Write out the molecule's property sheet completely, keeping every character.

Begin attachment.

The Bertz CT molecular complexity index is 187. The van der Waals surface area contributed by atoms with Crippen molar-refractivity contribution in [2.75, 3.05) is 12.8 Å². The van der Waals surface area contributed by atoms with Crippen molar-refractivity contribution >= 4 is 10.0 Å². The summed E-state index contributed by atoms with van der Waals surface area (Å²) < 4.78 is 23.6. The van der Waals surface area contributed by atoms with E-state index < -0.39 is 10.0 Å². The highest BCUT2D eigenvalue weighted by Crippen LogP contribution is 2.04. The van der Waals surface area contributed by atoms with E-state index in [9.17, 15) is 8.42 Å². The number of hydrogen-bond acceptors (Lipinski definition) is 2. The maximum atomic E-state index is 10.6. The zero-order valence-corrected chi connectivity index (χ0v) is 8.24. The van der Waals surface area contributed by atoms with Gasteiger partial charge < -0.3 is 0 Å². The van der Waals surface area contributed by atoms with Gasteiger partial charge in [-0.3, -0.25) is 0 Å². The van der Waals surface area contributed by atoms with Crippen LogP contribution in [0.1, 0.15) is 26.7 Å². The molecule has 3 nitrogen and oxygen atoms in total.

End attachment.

The Bertz CT molecular complexity index is 187. The van der Waals surface area contributed by atoms with Crippen molar-refractivity contribution in [2.75, 3.05) is 12.8 Å². The van der Waals surface area contributed by atoms with Crippen molar-refractivity contribution >= 4 is 10.0 Å². The summed E-state index contributed by atoms with van der Waals surface area (Å²) < 4.78 is 23.6. The van der Waals surface area contributed by atoms with E-state index < -0.39 is 10.0 Å². The highest BCUT2D eigenvalue weighted by Crippen LogP contribution is 2.04. The van der Waals surface area contributed by atoms with E-state index in [9.17, 15) is 8.42 Å². The number of hydrogen-bond acceptors (Lipinski definition) is 2. The maximum atomic E-state index is 10.6. The zero-order valence-corrected chi connectivity index (χ0v) is 8.24. The van der Waals surface area contributed by atoms with Gasteiger partial charge < -0.3 is 0 Å². The van der Waals surface area contributed by atoms with Gasteiger partial charge in [-0.3, -0.25) is 0 Å². The van der Waals surface area contributed by atoms with Crippen LogP contribution in [0.1, 0.15) is 26.7 Å². The molecule has 3 nitrogen and oxygen atoms in total.